As climate change is finally beginning to receive the attention it warrants, countries and companies that have a large carbon footprint are being forced to redesign everything from their products and operations to their CSR and marketing. Deemed as one of the biggest contributors to increased greenhouse gases, the auto industry has garnered much negative attention in regards to climate change, and Volkswagen (VW) is a prime example of an automaker rushing to reinvent themselves and stay ahead of regulations, while keeping their brand image intact.
Design of the Car
Emissions regulations are becoming stricter by the year, especially with hard to ignore global manifestations of climate change. In addition to restrictions on fuel emissions from active machines, there are now additional restrictions on such emissions when machines are off and resting. Consequently, car manufacturers have had to redesign their cars to produce better fuel efficiency as well as improved fuel storage tanks. In their 2014 Sustainability Report, Volkswagen reported that 57 cars in their portfolio already met the 2020 EU new-fleet car emissions target of 95g CO2 /km. Furthermore, each new car VW designs promises to be 10-15% more fuel efficient than its predecessor.
Lastly, VW cars are now designed so that 85-95% of the car is recyclable; however, how the company retrieves old cars for recyclable material and how much they have used recycled material in their new cars has not been disclosed by the company.
Design of the Plant and Production Process
Volkswagen reports that over the years their manufacturing process has become much more efficient and consequently, has decreased emissions from production every year. In 2014, Volkswagen reported their worldwide manufacturing processes saw an average of 23.2% reduction in CO2 emissions, 18.5% reduction in energy consumption, and a 21.7% reduction in waste for disposal. These results were achieved mainly by switching to renewable energy to power the plants, innovating processes such as painting cars to rely less on water, and recycling water and waste products in the production process. In addition, VW has attained ISO 14001 and ISO 50001 certification at many of their sites and is continuing to improve uncertified sites with the goal of achieving these certifications.
Cannibalization of their main product?
While the fossil fuel driven car is VW’s main product, increased consumer awareness of climate change coupled with stricter regulations are forcing the company to invent eco-friendly products that may one day entirely replace what has been the bread and butter of VW:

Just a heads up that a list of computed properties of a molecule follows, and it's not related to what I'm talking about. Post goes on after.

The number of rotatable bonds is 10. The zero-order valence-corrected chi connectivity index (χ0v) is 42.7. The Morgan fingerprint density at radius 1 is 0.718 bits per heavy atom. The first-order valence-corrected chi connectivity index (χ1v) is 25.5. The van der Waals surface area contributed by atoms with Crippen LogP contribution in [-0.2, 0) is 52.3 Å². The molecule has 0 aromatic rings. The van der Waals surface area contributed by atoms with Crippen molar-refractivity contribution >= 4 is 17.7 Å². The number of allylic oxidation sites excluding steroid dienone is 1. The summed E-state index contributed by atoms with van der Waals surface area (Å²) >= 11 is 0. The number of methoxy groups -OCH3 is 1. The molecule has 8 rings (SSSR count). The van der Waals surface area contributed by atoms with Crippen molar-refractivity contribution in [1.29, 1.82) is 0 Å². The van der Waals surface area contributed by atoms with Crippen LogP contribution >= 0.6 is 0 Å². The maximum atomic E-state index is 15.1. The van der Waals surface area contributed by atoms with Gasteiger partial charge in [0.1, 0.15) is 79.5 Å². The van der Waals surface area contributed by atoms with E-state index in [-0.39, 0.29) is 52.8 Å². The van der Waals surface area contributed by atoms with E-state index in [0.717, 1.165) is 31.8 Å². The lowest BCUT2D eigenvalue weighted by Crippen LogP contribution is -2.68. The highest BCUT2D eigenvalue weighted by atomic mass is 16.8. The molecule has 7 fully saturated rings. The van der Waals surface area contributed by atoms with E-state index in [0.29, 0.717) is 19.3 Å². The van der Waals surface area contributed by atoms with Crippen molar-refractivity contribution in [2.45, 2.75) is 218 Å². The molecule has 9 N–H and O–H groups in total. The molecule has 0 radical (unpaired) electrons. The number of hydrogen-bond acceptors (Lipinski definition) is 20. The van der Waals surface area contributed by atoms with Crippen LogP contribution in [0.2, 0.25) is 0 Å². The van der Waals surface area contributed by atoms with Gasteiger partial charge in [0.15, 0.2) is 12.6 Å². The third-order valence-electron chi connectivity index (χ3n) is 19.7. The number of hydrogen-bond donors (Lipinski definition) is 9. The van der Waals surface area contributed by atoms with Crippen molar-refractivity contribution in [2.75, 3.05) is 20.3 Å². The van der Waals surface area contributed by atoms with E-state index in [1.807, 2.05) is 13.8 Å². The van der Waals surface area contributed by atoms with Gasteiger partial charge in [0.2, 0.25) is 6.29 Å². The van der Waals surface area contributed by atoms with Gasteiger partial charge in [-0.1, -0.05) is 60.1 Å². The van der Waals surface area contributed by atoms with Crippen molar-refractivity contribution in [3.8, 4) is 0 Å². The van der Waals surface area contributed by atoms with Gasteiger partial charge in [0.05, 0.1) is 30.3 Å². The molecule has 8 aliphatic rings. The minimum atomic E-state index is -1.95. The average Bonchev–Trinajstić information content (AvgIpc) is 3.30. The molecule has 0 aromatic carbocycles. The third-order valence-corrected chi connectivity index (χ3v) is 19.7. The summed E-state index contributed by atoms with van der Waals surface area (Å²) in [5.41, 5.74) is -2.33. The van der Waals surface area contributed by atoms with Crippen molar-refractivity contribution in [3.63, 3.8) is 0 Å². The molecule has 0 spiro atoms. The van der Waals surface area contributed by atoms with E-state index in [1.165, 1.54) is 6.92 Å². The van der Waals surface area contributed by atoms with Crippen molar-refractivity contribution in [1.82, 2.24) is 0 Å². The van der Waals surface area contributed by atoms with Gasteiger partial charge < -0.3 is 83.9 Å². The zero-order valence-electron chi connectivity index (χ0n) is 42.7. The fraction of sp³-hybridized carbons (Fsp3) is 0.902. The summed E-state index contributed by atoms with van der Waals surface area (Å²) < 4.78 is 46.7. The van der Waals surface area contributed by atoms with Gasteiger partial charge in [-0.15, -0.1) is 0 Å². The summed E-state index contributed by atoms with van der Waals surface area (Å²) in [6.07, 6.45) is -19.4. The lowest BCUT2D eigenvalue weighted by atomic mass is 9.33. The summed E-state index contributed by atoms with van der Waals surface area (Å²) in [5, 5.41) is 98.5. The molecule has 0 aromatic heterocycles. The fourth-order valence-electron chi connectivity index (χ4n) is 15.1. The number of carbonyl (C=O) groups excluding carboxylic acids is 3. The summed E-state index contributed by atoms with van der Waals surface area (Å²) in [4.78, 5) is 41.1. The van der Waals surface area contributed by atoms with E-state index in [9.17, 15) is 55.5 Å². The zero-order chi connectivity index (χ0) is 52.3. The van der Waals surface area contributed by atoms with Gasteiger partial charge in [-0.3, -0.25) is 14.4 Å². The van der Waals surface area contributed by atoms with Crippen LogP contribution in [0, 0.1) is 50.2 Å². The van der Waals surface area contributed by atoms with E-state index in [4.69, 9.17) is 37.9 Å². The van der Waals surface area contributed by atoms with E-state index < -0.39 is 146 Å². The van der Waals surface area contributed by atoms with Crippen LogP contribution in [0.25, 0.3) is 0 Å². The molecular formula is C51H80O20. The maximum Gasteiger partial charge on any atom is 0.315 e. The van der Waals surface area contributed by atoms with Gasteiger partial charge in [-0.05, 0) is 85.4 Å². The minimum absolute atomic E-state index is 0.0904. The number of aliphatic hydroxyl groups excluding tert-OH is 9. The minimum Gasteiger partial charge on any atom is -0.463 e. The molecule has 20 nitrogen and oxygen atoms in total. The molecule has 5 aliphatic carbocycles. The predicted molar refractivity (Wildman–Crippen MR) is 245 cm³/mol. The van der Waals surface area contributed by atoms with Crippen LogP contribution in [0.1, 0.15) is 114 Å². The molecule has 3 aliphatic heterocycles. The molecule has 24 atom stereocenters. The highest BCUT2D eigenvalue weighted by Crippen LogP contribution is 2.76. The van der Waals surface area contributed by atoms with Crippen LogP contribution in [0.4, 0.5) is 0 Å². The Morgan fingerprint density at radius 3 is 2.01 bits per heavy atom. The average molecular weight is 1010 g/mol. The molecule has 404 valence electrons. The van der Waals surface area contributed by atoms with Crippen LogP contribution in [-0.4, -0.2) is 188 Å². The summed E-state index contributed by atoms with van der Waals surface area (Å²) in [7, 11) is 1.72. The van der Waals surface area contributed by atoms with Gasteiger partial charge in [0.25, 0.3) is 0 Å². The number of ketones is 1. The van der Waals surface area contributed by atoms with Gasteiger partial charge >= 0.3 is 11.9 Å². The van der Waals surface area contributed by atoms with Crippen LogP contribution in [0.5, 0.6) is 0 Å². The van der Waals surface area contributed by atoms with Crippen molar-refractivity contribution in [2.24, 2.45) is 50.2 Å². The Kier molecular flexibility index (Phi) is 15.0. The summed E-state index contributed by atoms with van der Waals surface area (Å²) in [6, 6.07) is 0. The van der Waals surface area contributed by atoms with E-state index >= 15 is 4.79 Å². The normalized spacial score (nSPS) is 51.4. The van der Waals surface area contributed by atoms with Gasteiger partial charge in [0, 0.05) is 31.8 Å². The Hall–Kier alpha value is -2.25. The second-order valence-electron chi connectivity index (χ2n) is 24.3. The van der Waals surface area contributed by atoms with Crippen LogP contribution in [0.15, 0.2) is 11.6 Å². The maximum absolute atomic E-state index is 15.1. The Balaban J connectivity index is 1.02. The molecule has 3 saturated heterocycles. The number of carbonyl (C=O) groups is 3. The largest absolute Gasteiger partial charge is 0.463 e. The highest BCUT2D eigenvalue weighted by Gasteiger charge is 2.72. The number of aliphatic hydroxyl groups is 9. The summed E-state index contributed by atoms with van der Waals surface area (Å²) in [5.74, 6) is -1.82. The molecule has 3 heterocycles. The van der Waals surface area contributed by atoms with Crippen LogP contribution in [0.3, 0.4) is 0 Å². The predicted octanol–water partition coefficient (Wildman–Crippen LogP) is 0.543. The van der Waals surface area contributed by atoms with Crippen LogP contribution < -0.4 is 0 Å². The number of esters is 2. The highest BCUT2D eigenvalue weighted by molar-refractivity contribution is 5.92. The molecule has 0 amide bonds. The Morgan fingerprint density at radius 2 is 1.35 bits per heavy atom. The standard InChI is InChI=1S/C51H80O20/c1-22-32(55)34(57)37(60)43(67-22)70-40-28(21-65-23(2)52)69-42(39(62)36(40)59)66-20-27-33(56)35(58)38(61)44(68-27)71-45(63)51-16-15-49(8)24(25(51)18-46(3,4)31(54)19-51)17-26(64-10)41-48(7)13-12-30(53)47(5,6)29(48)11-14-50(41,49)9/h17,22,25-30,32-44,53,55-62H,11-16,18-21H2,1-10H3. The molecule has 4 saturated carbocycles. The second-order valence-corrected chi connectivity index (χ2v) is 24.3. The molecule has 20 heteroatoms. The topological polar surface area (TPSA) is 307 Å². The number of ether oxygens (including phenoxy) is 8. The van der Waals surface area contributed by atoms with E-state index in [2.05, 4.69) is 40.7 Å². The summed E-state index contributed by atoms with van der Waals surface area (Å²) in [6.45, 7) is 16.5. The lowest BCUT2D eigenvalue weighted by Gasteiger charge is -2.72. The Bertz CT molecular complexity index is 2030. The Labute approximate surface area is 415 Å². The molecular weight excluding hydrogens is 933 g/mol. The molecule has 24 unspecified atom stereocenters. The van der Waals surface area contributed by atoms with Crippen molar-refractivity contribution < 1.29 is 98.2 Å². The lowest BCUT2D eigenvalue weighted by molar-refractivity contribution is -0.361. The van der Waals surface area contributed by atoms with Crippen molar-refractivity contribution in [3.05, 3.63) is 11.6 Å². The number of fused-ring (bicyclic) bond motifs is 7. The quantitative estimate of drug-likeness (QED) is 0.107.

- VW is producing hybrid cars that can use both oil and electricity as fuel, and have CO2 emissions as low as 35 g/km, approximately one third of that of traditional vehicles.
- Some Volkswagen brands such as Audi are moving towards alternative energy as fuel. The company has developed a method of producing “e-gas” which offers the same power as fossil fuels, but is generated using wind power, CO2, and water. Volkswagen admits that there is still lack of infrastructure around e-gas – only available at some gas stations – which has hindered customer adoption of this technology.
- VW has been investing in car-sharing and building buses. In a time when there is increased incentivization for people to reduce emissions by using common transport, VW runs the risk of decreasing their car sales.
When judging the success of any sustainability endeavor, it is important to ask what is the net effect of the company’s operations on the environment and which metrics are being used measure it. For example, VW could simply use aluminum to make their cars lighter, which would in turn produce increased mileage. However, the extraction of aluminum is itself a highly energy intensive process, and so could outweigh the environmental benefits of reducing fuel consumption in cars. Additionally, although the company seemed to be performing well with regards to sustainability when measured against CO2 emissions regulations, they were 40 times over the limit for NOx emissions, and were found to be falsifying NOx emissions data, leading to the “emissiongate” scandal of 2015. This illustrates that although companies are being forced to comply to stricter environmental regulations, they are likely to feel pressured to scam their way out of such regulations or to find ways to address parts of the problem while exacerbating others.
Finally, improving sustainability is not a simple, one-way equation. Just as companies, governments, and consumers are responsible for driving climate change to its current state, all parties must similarly be involved in undoing centuries of negligence. Companies like Volkswagen, who arguably have a more direct impact on climate change, must lead the way in creating innovative methods to reduce and even sequester CO2, because it is only a matter of time before both government regulations and consumer demands force change upon them.
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- “Volkswagen Group Sustainability Report 2014 – PDF File.” Web. 4 Nov. 2016. [Url: http://www.volkswagenag.com/content/vwcorp/info_center/en/publications/2015/04/group-sustainability-report-2014.bin.html/binarystorageitem/file/Volkswagen_Sustainability_Report_2014.pdf ]
- “Volkswagen Emissions Scandal.” Wikipedia. Web. 4 Nov. 2016. [Url: https://en.wikipedia.org/wiki/Volkswagen_emissions_scandal#EPA_Notice_of_Violation ]
- “Volkswagen Reminds Us Who’s in Control of Climate Change.” Huffington Post. Web. 4 Nov 2016. [Url: http://www.huffingtonpost.com/kelsey-clark/volkswagen-reminds-us-who_b_8207958.html ]